Novel hantavirus (Sin Nombre virus) Severe (>30%) Reservoir: deer mouse (Peromyscus maniculatus) New York Virus, Black Creek Canal virus & Bayou virus(U.S.A) Andes virus (Argentina and Chile) Choclo virus (Panama)

MANIFESTATIONS:
Fever, headache, and myalgia Progressive pulmonary edema, severe respiratory compromise No hemorrhage

Hantaviral Ag: endothelial cells and macrophages in


heart, lung, spleen, and lymph nodes Pathogenesis: impairment of vascular endothelium

LABORATORY DIAGNOSIS:
Detection of viral nucleic acid (reverse transcriptase-PCR) Immunohistochemistry of viral Ag ( fixed tissues)

Detection of specific Ab (recombinant proteins)


ELISA (IgM) Fourfold rise in titer (IgG) [diagnostic]

THERAPY
Maintain adequate oxygenation of hemodynamic functioning Ribavirin (HPS)

Prevention:
rodent control Avoid inhalation of aerosolized dried excreta

Spherical ARENAVIRUS 50-30nm Genome: double-segmented,negative sense and ambisense; single stranded RNA; 10-14kb Virion has transcriptase 4 major polypeptides Enveloped Replication: cytoplasm Assembly: incorporate ribosomes and bud from plasma membrane

ARENAVIRUS
Old world and New world viruses NW: Grp. A (Pichinde virus) Grp. B (Machupo Virus) Chronic infections (rodents)

Aerosols, Milk, saliva, and urine

LASSA FEVER
Highly virulent Rodent Reservoir: house rat (Mastomys natalensis) Incubation: 1-3 weeks High fever, mouth ulcers, severe muscle aches, skin rashes with hemorrhages, pneumonia, and heart & kidney damage; deafness Fetal death

Transmission: human-to-human contact Laboratory Diagnosis:

ELISA (IgG and IgM)


Immunochemistry Reverse transcriptase-PCR

Treatment: Ribavirin (antiviral)


Control/prevention: Rodent control

Standard precautions(hospital)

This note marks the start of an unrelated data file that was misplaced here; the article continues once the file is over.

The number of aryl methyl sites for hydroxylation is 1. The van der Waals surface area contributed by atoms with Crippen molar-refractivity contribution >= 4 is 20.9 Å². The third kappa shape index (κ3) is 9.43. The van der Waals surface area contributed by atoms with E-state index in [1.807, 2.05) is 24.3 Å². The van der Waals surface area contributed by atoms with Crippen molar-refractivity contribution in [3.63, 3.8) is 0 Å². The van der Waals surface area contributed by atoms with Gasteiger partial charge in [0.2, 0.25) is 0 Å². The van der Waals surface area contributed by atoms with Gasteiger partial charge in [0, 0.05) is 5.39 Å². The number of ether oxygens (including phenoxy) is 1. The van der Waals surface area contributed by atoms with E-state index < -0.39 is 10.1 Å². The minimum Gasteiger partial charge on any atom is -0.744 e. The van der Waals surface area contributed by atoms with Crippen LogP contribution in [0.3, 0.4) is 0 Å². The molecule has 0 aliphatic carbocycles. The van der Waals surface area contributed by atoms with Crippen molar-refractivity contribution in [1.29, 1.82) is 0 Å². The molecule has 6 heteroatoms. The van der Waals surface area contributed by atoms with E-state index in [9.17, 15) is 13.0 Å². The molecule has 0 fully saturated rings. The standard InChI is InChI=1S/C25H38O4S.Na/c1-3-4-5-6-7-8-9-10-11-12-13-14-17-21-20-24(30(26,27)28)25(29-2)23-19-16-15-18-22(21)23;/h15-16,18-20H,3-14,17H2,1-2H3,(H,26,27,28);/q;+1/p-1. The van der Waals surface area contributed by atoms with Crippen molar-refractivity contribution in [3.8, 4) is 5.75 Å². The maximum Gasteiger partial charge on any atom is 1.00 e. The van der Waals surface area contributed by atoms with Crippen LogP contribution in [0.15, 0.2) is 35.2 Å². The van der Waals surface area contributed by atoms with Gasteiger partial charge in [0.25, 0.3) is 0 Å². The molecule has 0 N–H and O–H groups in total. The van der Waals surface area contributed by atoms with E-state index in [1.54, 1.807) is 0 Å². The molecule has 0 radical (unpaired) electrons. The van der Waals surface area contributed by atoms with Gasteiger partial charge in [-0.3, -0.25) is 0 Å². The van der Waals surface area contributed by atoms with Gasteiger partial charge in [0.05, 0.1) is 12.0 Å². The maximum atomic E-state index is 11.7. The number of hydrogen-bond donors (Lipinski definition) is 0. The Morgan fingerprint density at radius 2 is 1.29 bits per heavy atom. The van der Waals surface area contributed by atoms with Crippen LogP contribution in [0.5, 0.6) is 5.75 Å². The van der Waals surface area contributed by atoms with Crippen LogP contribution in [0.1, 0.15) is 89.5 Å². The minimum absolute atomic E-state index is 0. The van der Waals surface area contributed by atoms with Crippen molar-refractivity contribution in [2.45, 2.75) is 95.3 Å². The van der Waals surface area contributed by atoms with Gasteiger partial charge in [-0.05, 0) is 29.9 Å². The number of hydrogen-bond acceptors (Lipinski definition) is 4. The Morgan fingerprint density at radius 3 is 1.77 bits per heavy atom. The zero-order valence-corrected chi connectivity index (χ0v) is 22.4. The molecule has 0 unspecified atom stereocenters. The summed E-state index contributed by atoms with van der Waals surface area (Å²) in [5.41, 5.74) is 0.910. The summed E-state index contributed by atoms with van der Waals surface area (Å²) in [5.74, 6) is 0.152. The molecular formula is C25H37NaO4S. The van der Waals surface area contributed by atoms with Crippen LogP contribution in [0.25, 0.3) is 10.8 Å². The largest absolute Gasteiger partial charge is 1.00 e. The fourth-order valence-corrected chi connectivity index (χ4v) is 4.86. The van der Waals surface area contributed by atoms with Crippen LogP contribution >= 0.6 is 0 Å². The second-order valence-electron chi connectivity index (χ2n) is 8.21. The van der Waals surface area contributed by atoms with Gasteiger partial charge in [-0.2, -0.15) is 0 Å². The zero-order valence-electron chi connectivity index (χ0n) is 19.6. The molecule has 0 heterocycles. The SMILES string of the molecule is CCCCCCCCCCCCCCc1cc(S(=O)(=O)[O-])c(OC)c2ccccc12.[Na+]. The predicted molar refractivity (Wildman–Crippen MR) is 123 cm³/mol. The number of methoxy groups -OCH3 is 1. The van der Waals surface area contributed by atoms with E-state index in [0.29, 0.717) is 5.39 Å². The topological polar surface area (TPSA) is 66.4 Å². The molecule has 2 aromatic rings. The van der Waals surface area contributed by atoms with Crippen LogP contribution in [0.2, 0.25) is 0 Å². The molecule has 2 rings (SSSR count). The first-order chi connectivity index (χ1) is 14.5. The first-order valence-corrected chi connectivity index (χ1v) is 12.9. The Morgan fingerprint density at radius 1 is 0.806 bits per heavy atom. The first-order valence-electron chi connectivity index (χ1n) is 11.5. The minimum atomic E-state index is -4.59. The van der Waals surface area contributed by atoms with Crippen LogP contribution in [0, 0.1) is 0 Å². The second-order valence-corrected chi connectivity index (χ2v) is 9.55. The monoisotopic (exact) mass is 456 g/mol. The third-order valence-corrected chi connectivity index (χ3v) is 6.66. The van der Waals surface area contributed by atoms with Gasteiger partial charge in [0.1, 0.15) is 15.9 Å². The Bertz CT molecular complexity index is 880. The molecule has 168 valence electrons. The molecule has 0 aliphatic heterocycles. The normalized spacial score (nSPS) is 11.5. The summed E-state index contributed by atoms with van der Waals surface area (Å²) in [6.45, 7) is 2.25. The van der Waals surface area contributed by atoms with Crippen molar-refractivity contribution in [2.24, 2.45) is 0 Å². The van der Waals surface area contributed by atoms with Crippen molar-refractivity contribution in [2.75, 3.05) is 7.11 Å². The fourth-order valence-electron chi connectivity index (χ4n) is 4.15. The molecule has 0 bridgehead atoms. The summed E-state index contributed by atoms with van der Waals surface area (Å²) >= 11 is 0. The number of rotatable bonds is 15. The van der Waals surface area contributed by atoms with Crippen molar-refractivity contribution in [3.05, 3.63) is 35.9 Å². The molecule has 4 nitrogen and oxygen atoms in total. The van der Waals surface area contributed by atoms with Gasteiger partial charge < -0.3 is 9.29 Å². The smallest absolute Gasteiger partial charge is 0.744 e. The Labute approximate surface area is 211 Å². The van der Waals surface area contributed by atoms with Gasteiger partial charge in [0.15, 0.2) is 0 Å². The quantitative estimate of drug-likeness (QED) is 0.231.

Avaoid contact contaminated body fluids and blood

SOUTH AMERICAN HEMORRHAGIC FEVERS


Tacaribe complex Junin hemorrhagic fever (Argentine hemorrhagic fever ) Calomys musculinus(rodent) Machupo hemorrhagic fever Calomys callosus Venezuelan hemorrhagic fever Guanarito virus

LYMPHOCYTIC CHORIOMENINGITIS
Wild house mouse (Mus musculus) Via mouse droppings acute disease Aspetic meningitis or mild systemic inlfuenza-like illness Subclinical infections Serology diagnosis: ELISA (IgM & IgG Ab) Immunochemistry Viral culture (Viro cells) Reverse transcriptase-PCR (viral nucleic acid)

AREANAVIRUS LIFE CYCLE

FILOVIRIDAE
Long filaments, 80 nm (varying length) Marburg 665nm Ebola 805nm Genome: negative-sense, Non-segmented single-stranded RNA ;19kb 7 genes Enveloped(glycoprotein) encoded in two reading frames transcriptional editing Virions released by budding (plasma membrane)

Replication: cytoplasm Assembly: budding from plasma membrane

Marburg and Ebola (antigenically seperate)


4 subtypes of Ebola

Zaire
Sudan Reston Ivory Coast

HIGHLY VIRULENT! (Biosafety Level 4) Destroyed by heating (30 mins.) at 60oC Ultraviolet Gamma-radiation Lipid solvents Bleach Phenolic disinfectants

AFRICAN HEMORRHAGIC FEVERS


Marburg and Ebola viruses Incubation: 3-9 days (Marburg); 2-21 days (Ebola) Fever, headache, sore throat, muscle pain Abdominal pain, vomiting, diarrhea (death) Tropism for cells Very high titers in tissues

Marburg virus 1967 lab. Workers exposed to tissues of African green monkeys (Cercopithecus aethiops) Patients to medical personnel transmissions Ebola Virus 1976 close, prolonged contact with patients, blood and excreta -subtypes: Zaire and Sudan (Virulent!) 2008- pigs (Philippines)

Ebola Reston Virus


5 individuals developed Ab, but healthy.

LABORATORY DIAGNOSIS:
ELISA for viral antigens (serum) Reverse transcriptase-PCR (clinical specimens) Fresh Virus isolates (Vero and MA-104) Under maximum biologic containment

Reservoir
Rodent or Bat
Human (accidental) Human to Human (direct contact)

PREVENTION:
Isolation facilities Strict barrier techniques Therapy NO antiviral therapy Maintaining renal function & electrolyte balance No vaccine